This could be a family friend, coworker, someone from the community, a neighbor, an older classmate, or even another family member. It is a chilling thought, but we have served women and girls exploited by people in these types of relationships.

As your children get older, it will become more and more difficult to know every single person they interact with. That is why it is important to teach them early that not everyone is for them. While having a trusting nature can be admirable, it is not always the safest option. Teach your children to proceed with caution in relationships, be able to identify inappropriate behavior as well as ulterior motives, and to report inappropriate behavior to a trusted and safe adult. 

4. Discuss Boundaries 

Empower your children to set their own boundaries.

Teaching children that they have bodily autonomy is vital—that they can choose when and in what situations they want to be touched. We know it might be disheartening if a relative doesn’t get a hug and a kiss at the holidays, but teaching children that they don’t owe any kind of physical touch to anyone can go a long way.

Forcing children to hug people they don’t want to communicates to the child that they don’t get to choose when they are touched. We learn a lot of lessons when we are young, and if coercion, manipulation, shame, or even bribery is used with your child when someone wants a hug when they’re younger, they are more likely to think that is acceptable behavior when they are older.

When we teach our children that they are allowed to say ‘no’ and that their ‘no’ matters, we are teaching them that consent matters. We are equipping them to be able to say ‘no’ and mean it later down the line in a possibly harmful situation, or even to listen to someone else’s ‘no.’ 

5. Be Bold with the Truth 

Not every aged child needs to know the ins and outs of human trafficking to be safe, but once your child is old and mature enough, share the facts with them. Have an open and honest conversation about what trafficking is and how it affects your community and them individually.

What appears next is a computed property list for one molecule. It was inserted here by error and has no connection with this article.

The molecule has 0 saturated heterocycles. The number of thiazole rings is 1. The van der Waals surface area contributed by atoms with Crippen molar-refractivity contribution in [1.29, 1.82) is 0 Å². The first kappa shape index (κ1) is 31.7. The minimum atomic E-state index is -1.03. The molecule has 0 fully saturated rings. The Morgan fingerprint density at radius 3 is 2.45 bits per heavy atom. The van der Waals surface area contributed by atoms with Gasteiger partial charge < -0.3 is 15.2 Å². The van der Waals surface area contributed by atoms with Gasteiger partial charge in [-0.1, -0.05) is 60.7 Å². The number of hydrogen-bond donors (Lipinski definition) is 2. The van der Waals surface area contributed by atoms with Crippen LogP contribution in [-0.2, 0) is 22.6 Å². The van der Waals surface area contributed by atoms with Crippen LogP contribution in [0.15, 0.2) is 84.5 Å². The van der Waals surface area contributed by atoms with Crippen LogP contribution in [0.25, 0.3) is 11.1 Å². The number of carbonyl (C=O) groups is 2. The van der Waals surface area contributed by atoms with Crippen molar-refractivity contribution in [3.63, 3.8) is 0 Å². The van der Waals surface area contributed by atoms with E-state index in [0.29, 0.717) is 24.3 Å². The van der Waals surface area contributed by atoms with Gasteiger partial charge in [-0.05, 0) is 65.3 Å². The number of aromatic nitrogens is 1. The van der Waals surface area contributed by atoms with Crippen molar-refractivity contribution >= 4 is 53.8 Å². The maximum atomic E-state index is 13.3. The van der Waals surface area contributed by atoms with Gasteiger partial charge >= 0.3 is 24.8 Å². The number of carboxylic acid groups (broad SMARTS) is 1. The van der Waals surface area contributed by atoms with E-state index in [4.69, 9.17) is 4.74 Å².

Click here to receive our Online Child Exploitation Infographic to assist you with this conversation. Download and go over it with your child to ensure safety, understanding, and healthy communication.  

We want to protect our children, and that starts with healthy and communicative relationships to equip them with the truth. Be that person for a child in your life today. 

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Human Trafficking 101

Duration: 1 Hour

What it is: HT 101 is an essential teaching on the realities of human trafficking. In this course, we will illuminate the issues of sex trafficking, explain a generalized process for how someone becomes involved in trafficking, and provide practical insight of how trafficking takes place. We will also highlight what we know about traffickers, how someone becomes vulnerable to trafficking, and how demand for commercial sex fuels sex trafficking. By the end of this course, you will be able to articulate the needs and vulnerabilities of trafficking survivors and have knowledge of practical solutions

Who it is for: This course is offered to all members of the community who would like to understand human trafficking and is required for all of RAHAB’s volunteers and staff